1. Winter and snow
3. Severe weather.
So, clearly my blog is super heavy for local winter events, with Hurricanes being second. The "immediate" need for forecasting on severe weather makes a blog format less effective because we can't pinpoint an outbreak as in "your house" while weather is fascinating for many, the pressing need for "exact details exist in severe weather and I can't update for every storm that could be severe in Altavista while we just see a cloud top from Lynchburg.
Winter events are different because seeing them "sooner" and have what I call a good format to convey ideas is a good thing.
With the El Nino--
Remember that for us, a moderate west based el nino is our best shot at a cold/snow winter. (or at least GOOD snows of over 10 inches) There are other factors but one biggies that west based falls with a theme "convection (aka thunderstorms) near the international date line.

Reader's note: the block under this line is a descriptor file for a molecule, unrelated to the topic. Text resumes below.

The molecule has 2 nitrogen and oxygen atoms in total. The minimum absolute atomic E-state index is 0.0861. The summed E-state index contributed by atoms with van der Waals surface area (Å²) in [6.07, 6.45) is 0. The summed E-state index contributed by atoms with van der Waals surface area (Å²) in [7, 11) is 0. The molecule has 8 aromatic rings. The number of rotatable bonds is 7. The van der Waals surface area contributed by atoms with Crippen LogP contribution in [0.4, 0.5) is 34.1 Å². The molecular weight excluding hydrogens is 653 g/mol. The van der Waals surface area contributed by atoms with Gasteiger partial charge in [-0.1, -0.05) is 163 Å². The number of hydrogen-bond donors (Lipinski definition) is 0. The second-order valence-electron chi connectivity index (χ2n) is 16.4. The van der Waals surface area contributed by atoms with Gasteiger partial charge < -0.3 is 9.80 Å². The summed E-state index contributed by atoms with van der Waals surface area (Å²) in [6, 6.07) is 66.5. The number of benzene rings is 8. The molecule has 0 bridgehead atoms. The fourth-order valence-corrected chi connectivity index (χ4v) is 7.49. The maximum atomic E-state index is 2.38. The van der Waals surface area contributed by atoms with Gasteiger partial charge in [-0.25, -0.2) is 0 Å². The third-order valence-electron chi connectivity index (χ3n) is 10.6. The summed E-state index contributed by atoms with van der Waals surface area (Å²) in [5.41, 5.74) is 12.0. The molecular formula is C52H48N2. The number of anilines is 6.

Some of the model data really showed this type el nino developing and they've really moved away from that. We actually "lost steam" on the el nino on the summer and some of the comparable years would be 94-95 and 06-07 for El Nino's. Neither of those years were memorable winters down here, if anything WELL below normal in snowfall.
Summary: Some still hold onto hope that an El Nino develops and if it does it can become a main driver in our winter outlooks. However, if we don't get one of enough strength, we will have to look to other players when it comes to winter outlooks. So, on Facebook you may see some winter outlooks, and even if they end up being correct in your sensible weather, gambling on an el nino that has not behaved as advertised isn't the smartest idea. :)